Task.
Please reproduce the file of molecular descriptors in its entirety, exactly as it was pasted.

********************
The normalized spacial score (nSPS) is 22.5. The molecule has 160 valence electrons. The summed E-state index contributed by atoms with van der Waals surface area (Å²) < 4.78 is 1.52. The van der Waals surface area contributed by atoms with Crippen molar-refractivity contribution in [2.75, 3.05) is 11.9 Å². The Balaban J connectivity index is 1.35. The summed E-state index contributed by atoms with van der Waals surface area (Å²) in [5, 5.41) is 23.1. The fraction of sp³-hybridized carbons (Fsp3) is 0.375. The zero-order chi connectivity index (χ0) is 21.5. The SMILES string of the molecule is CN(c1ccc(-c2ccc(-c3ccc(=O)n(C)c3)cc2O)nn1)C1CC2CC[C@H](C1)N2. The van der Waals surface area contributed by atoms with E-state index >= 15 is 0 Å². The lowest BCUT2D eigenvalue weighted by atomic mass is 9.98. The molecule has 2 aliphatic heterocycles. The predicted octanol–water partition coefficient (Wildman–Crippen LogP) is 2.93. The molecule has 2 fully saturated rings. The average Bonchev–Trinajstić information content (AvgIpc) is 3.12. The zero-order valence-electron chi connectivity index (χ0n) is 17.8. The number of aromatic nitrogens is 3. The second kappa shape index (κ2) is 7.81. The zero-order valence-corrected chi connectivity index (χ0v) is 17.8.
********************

The normalized spacial score (nSPS) is 22.5. The molecule has 160 valence electrons. The summed E-state index contributed by atoms with van der Waals surface area (Å²) < 4.78 is 1.52. The van der Waals surface area contributed by atoms with Crippen molar-refractivity contribution in [2.75, 3.05) is 11.9 Å². The Balaban J connectivity index is 1.35. The summed E-state index contributed by atoms with van der Waals surface area (Å²) in [5, 5.41) is 23.1. The fraction of sp³-hybridized carbons (Fsp3) is 0.375. The zero-order chi connectivity index (χ0) is 21.5. The SMILES string of the molecule is CN(c1ccc(-c2ccc(-c3ccc(=O)n(C)c3)cc2O)nn1)C1CC2CC[C@H](C1)N2. The van der Waals surface area contributed by atoms with E-state index >= 15 is 0 Å². The lowest BCUT2D eigenvalue weighted by atomic mass is 9.98. The molecule has 2 aliphatic heterocycles. The predicted octanol–water partition coefficient (Wildman–Crippen LogP) is 2.93. The molecule has 2 fully saturated rings. The average Bonchev–Trinajstić information content (AvgIpc) is 3.12. The zero-order valence-electron chi connectivity index (χ0n) is 17.8. The number of aromatic nitrogens is 3. The second kappa shape index (κ2) is 7.81. The zero-order valence-corrected chi connectivity index (χ0v) is 17.8.